Fermi National Laboratory

Volume 24  |  Friday, June 8, 2001  |  Number 10
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Lehman Committee Reviews: NuMI Project

by Kurt Riesselmann

NuMI Management and Lehman committee members Fermilab managers responded to recommendations of an expert NuMI review panel convened last month with determination to put the project on track for successful completion.

"We clearly have work to do," said NuMI Project Manager Dixon Bogert, "and we will do it."

Faced with increased project costs and delayed schedules, Fermilab managers and collaborators of the Neutrinos at the Main Injector, or NuMI, project and the related Main Injector Neutrino Oscillation Search experiment, hosted a high-level review chaired by the Department of Energy's Dan Lehman, with the aim of "re-baselining," or redefining, the project's cost and schedule. On May 22, the Lehman committee of experts in underground construction, engineering, procurement and project management met at Fermilab to review all aspects of the NuMI project.

At a close-out session on May 24, the panel reported that, while NuMI had made good progress in nearly all areas, significant challenges remain. They recommended changes to address the challenges and asked the NuMI project management to schedule a follow-up review in August before requesting increased project funding and setting a revised schedule.

"The project management has done a great job of identifying problems of the NuMI project," Lehman said, "but we are not ready to accept the changes yet."

Lehman and his team had listened to presentations, studied budgets and reviewed timetables to scrutinize NuMI's progress. The project includes the design and construction of the new NuMI beamline at Fermilab, which will produce neutrinos, and the MINOS experiment, whose two detectors will examine the neutrinos in an underground hall at Fermilab (near detector) and in a former iron mine in Soudan, Minnesota (far detector). Physicists expect the neutrino beam to change its composition during the 450-mile flight through the earth, proving the existence of neutrino oscillations.

"MINOS will have much better statistics than present experiments," said Boris Kayser, a theoretical physicist of the National Science Foundation, in a recent interview. "Physicists would really like to see a wiggle of the oscillations. MINOS is in a good position. It has the possibility of studying neutrino oscillations as a function of energy. It will provide the gold-plated confirmation."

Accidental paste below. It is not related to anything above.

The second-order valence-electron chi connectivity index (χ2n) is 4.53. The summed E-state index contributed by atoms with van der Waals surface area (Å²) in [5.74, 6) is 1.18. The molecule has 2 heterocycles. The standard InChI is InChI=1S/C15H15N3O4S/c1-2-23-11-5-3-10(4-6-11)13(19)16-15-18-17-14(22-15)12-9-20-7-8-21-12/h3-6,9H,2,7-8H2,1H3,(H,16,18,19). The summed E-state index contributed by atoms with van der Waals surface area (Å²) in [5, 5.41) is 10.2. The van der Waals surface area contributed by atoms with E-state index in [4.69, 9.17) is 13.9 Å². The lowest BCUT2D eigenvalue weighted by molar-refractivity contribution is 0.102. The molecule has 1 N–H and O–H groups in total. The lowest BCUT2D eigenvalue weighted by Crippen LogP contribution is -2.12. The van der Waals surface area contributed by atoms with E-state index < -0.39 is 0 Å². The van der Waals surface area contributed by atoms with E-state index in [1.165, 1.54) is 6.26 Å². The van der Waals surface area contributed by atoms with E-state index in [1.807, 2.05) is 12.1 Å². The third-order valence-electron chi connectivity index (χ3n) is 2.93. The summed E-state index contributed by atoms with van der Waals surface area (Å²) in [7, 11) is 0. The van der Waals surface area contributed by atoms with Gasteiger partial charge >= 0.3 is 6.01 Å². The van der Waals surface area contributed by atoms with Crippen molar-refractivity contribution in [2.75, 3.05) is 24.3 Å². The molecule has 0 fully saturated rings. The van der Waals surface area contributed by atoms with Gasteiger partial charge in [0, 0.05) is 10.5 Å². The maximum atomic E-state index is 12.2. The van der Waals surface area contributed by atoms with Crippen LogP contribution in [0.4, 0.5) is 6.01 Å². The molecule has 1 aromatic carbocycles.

Delay and cost increase

Lehman, director of DOE's Construction Management Support Division, has conducted hundreds of DOE project reviews. "We have known about cost growth of the NuMI project since our last review in November 2000," he said. "Now we are asking: Can we validate the cost-increase and schedule estimates?"

In November, the Lehman committee heard a proposal by the NuMI management to re-baseline the project by adding adequate contingency funds and establishing a new schedule for project completion. The November panel asked the NuMI management to take a closer look at costs associated with the technical components of the NuMI beamline. Fermilab responded by assigning additional managers and engineers to review the work still to be done.

At the start of last month's review, Dixon Bogert, NuMI project manager, presented the results of the studies and gave more precise numbers for the re-baseline proposal.

"Including adequate contingency funds, the expected deficit is 28.4 million dollars," Bogert told the Lehman committee. "We estimate the new total cost of the project to be 167.8 million dollars, about a 20 percent increase."

The framework of the new project schedule greatly depends on the underground excavation currently under way.